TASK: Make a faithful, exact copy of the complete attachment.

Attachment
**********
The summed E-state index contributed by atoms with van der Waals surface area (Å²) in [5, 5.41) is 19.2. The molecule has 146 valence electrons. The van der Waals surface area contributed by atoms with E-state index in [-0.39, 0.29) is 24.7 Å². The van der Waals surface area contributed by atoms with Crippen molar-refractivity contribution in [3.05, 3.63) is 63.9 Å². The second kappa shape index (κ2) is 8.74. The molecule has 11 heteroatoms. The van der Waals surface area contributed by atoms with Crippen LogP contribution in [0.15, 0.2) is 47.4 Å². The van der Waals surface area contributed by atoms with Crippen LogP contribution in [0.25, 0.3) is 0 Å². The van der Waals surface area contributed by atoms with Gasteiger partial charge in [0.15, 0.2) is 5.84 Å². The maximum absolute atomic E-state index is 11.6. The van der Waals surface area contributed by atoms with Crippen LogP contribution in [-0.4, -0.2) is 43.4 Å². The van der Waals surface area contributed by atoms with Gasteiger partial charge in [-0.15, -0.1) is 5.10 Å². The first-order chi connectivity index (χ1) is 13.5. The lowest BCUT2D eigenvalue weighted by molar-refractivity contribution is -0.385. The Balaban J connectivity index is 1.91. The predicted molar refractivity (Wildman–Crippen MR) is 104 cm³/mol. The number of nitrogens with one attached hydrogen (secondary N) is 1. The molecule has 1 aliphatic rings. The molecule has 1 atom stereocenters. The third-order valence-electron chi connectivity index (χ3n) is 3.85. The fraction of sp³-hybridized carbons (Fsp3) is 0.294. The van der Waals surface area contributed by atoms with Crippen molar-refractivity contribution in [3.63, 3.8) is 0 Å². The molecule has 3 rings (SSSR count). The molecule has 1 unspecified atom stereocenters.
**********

The summed E-state index contributed by atoms with van der Waals surface area (Å²) in [5, 5.41) is 19.2. The molecule has 146 valence electrons. The van der Waals surface area contributed by atoms with E-state index in [-0.39, 0.29) is 24.7 Å². The van der Waals surface area contributed by atoms with Crippen molar-refractivity contribution in [3.05, 3.63) is 63.9 Å². The second kappa shape index (κ2) is 8.74. The molecule has 11 heteroatoms. The van der Waals surface area contributed by atoms with Crippen LogP contribution in [0.15, 0.2) is 47.4 Å². The van der Waals surface area contributed by atoms with Crippen LogP contribution in [0.25, 0.3) is 0 Å². The van der Waals surface area contributed by atoms with Gasteiger partial charge in [0.15, 0.2) is 5.84 Å². The maximum absolute atomic E-state index is 11.6. The van der Waals surface area contributed by atoms with Crippen LogP contribution in [-0.4, -0.2) is 43.4 Å². The van der Waals surface area contributed by atoms with Gasteiger partial charge in [-0.15, -0.1) is 5.10 Å². The first-order chi connectivity index (χ1) is 13.5. The lowest BCUT2D eigenvalue weighted by molar-refractivity contribution is -0.385. The Balaban J connectivity index is 1.91. The predicted molar refractivity (Wildman–Crippen MR) is 104 cm³/mol. The number of nitrogens with one attached hydrogen (secondary N) is 1. The molecule has 1 aliphatic rings. The molecule has 1 atom stereocenters. The third-order valence-electron chi connectivity index (χ3n) is 3.85. The fraction of sp³-hybridized carbons (Fsp3) is 0.294. The van der Waals surface area contributed by atoms with Crippen molar-refractivity contribution in [3.63, 3.8) is 0 Å². The molecule has 3 rings (SSSR count). The molecule has 1 unspecified atom stereocenters.